Second Grade Read Aloud Banquet

Songs for August

Twinkle, Twinkle, Little Star

Twinkle, twinkle, little star;

How I wonder what you are!

Up above the world so high,

Like a diamond in the sky!

When the blazing sun is set,

And the grass with dew is wet,

Then you show your little light,

Twinkle, twinkle, all the night.

In the dark blue sky you keep,

And often through my curtains peep,

For you never shut your eye

Till the sun is in the sky.

Then if I were in the dark,

I would thank you for your spark;

I could not see which way to go,

If you did not twinkle so.

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Week 25 Pinocchio Promises To Be Good and Studious from Pinocchio by Carlo Collodi The Story of Regulus from Fifty Famous Stories Retold by James Baldwin Some Homes in the Green Forest from The Burgess Bird Book for Children by Thornton Burgess Bloom-of-Youth and the Witch of the Elders (Part 1 of 2) from The Boy Who Knew What the Birds Said by Padraic Colum Frederick Barbarossa from The Discovery of New Worlds by M. B. Synge Betsy Has a Birthday (Part 2 of 3) from Understood Betsy by Dorothy Canfield Fisher The Tall Man Who Was Chosen King from Hurlbut's Story of the Bible by Jesse Lyman Hurlbut
A Variety of Wild Game from Richard of Jamestown by James Otis
The Tempest from Richard of Jamestown by James Otis
The New Country Sighted from Richard of Jamestown by James Otis
The Hermit Crab from Seaside and Wayside, Book One by Julia McNair Wright The Frogs Who Wished for a King from The Aesop for Children by Milo Winter I Become a Potter from Robinson Crusoe Written Anew for Children by James Baldwin The Travels of a Fox from Nursery Tales from Many Lands by Eleanor L. and Ada M. Skinner Reddy Fox Thinks He Sees a Ghost from The Adventures of Unc' Billy Possum by Thornton Burgess Cherry Picking from The Boxcar Children by Gertrude Chandler Warner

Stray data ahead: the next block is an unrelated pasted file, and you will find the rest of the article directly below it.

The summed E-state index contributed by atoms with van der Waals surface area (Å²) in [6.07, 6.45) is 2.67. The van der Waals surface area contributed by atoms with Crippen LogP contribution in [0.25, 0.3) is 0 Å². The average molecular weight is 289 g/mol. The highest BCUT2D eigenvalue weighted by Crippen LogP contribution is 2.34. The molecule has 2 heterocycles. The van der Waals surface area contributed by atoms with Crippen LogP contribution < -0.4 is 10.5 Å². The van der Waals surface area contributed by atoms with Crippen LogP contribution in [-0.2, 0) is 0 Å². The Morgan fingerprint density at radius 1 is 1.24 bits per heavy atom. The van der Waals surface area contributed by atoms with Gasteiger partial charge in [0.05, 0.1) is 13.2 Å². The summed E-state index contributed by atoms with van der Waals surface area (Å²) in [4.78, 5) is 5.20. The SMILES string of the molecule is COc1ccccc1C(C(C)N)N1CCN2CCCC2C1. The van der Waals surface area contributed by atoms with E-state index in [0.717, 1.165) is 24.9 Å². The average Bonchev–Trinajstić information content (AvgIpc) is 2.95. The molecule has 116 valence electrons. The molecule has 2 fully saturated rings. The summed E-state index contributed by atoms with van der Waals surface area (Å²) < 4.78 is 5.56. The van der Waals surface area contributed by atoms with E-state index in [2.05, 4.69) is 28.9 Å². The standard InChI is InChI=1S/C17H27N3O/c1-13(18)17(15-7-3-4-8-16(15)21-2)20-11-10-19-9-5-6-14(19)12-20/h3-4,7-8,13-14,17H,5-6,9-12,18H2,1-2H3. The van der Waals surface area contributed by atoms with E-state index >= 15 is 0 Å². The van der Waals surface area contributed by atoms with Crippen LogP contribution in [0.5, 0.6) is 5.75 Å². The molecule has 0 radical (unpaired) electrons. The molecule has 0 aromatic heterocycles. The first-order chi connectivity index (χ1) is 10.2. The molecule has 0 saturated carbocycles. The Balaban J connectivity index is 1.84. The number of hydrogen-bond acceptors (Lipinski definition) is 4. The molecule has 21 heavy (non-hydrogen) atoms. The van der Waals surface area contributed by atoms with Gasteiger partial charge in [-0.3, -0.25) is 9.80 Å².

A Boy's Song by James Hogg The Cow by Robert Louis Stevenson   The Pasture by Robert Frost In Vain by Walter de la Mare Wishing by William Allingham Ariel's Song from The Tempest by William Shakespeare
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The Aesop for Children  by Milo Winter

The Fox and the Crow

One bright morning as the Fox was following his sharp nose through the wood in search of a bite to eat, he saw a Crow on the limb of a tree overhead. This was by no means the first Crow the Fox had ever seen. What caught his attention this time and made him stop for a second look, was that the lucky Crow held a bit of cheese in her beak.

"No need to search any farther," thought sly Master Fox. "Here is a dainty bite for my breakfast."

Up he trotted to the foot of the tree in which the Crow was sitting, and looking up admiringly, he cried, "Good-morning, beautiful creature!"


The Crow, her head cocked on one side, watched the Fox suspiciously. But she kept her beak tightly closed on the cheese and did not return his greeting.

"What a charming creature she is!" said the Fox. "How her feathers shine! What a beautiful form and what splendid wings! Such a wonderful Bird should have a very lovely voice, since everything else about her is so perfect. Could she sing just one song, I know I should hail her Queen of Birds."

Listening to these flattering words, the Crow forgot all her suspicion, and also her breakfast. She wanted very much to be called Queen of Birds.

So she opened her beak wide to utter her loudest caw, and down fell the cheese straight into the Fox's open mouth.

"Thank you," said Master Fox sweetly, as he walked off. "Though it is cracked, you have a voice sure enough. But where are your wits?"

The flatterer lives at the expense of those who will listen to him.